The mediocre releases continue this week, and first up was 21 & Over, a Hangover-esque coming of age movie starring Miles Teller, Skylar Astin, and Justin Chon (The Twilight Saga). Opening on the morning after, the film then flashes back to explain just how Miller and Casey (Teller and Astin) have ended up walking naked, branded, through the university campus. As it transpires, it has something to do with copious amounts of alcohol imbibed to celebrate their friend Jeff Chang’s twenty-first.
21 & Over is crude and often juvenile, but the initially obnoxious characters become rather likeable, and the scrapes they get into are daft, but not overly so – like exaggerated examples of real student life. With Miller desperately trying to cling onto his youth and Casey embracing adult responsibilities too quickly, the message is that there is a balance somewhere in the middle; of course, carnage must ensue before this epiphany happens. Despite the ridiculous situations the three get themselves into, however, the laugh-out-loud moments are rare, though each actor plays their role gamely. There are some surprisingly dark undertones running throughout – the reason Jeff Chang has a gun in his pocket, for example – but really this is a rather harmless, forgettable tale of friendship and growing up.
Presumably attempting to replicate the success of Street Dance 3D, a British sleeper hit starring a number of reality competition winners, All Stars takes all the conventions of a dance movie, waters them down for a prepubescent audience, throws in a number of comedians who should know better, and creates a tedious, cliched, irritatingly twee film that makes some serious errors in narrative judgement.
So You Think You Can Dance‘s first winner Akai is Jaden, whose parents won’t let him dance despite his age and his obvious talents, because they want him to concentrate on his schooling. Ethan (Theo Stevenson) is a resourceful chancer who pedals North Korean chocolate to the kids in school, but he really just wants to impress his absentee dad. Ethan spots a (much older) girl one day, and decides to impress her by starting a dance crew; coincidentally, their youth centre is also due to be closed down and turned into a car park. Thus the wonderful idea of a talent show is born. Cue a group of misfits uniting, despite their diversity, to save the day.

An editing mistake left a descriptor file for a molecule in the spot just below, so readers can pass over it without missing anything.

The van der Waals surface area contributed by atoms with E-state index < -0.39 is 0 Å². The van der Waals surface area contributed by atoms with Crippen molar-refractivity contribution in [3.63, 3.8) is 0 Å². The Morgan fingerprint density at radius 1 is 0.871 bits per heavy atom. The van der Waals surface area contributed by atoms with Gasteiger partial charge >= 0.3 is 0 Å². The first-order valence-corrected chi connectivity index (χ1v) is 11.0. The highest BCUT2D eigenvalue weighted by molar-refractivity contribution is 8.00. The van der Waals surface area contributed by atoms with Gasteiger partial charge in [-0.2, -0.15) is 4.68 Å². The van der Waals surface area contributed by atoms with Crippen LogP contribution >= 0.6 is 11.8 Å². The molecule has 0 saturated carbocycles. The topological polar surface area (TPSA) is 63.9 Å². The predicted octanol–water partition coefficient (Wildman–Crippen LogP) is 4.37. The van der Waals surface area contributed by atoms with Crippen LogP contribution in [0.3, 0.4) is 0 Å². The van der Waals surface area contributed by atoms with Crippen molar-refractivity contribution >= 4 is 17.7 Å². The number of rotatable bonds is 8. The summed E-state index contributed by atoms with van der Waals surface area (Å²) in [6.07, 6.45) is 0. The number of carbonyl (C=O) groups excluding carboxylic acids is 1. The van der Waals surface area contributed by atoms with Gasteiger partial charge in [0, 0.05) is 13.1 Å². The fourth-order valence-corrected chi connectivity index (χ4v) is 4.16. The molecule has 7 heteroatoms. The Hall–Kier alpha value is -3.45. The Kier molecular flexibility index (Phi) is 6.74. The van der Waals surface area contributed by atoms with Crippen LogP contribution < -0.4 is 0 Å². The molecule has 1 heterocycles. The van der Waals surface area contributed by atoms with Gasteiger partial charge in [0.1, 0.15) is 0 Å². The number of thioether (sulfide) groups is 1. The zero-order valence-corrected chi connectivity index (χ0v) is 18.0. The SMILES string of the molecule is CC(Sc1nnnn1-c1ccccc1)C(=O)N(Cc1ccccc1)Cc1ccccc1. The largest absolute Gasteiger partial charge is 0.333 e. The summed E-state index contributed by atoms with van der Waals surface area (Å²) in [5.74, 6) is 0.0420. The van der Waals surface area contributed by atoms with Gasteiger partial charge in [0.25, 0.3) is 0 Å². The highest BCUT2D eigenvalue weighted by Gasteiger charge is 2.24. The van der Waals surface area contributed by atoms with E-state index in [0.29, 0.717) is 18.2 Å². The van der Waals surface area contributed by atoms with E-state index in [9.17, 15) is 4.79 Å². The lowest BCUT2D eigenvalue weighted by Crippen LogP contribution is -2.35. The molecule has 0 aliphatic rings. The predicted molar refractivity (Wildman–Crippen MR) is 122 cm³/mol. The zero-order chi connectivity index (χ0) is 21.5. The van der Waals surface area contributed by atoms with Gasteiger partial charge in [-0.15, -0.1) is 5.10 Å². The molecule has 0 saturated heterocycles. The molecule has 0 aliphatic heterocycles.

All Stars is tripe, tied up with a saccharine bow and, with the exception of Akai, almost entirely devoid of any actual talent. For a dance movie, there is almost no dancing; three dream sequences showcase the most impressive routines, but they feel forced and reveal sloppy, lacklustre choreography. The plot is formulaic, but also worryingly careless – John Barrowman cameos as a father who has had a nervous breakdown, leaving pre-teen Amy fending for herself – this situation is never resolved, for some bizarre reason. Underwhelming, uninspiring, and insipid, All Stars is a sad reminder of how mindless kids’ films can be.
Dead Man Down
The first English language film by Niels Arden Oplev, Dead Man Down reunites the director with his Girl with the Dragon Tattoo star Noomi Rapace. She is Beatrice, a woman seeking revenge after a car accident left her permanently scarred; her neighbour is Victor (Colin Farrell), who is also hell bent on vengeance following the murder of his wife and child. As a friendship, and possible romance, develops between the two, Beatrice is further dragged into Victors’ world of gangs and criminality.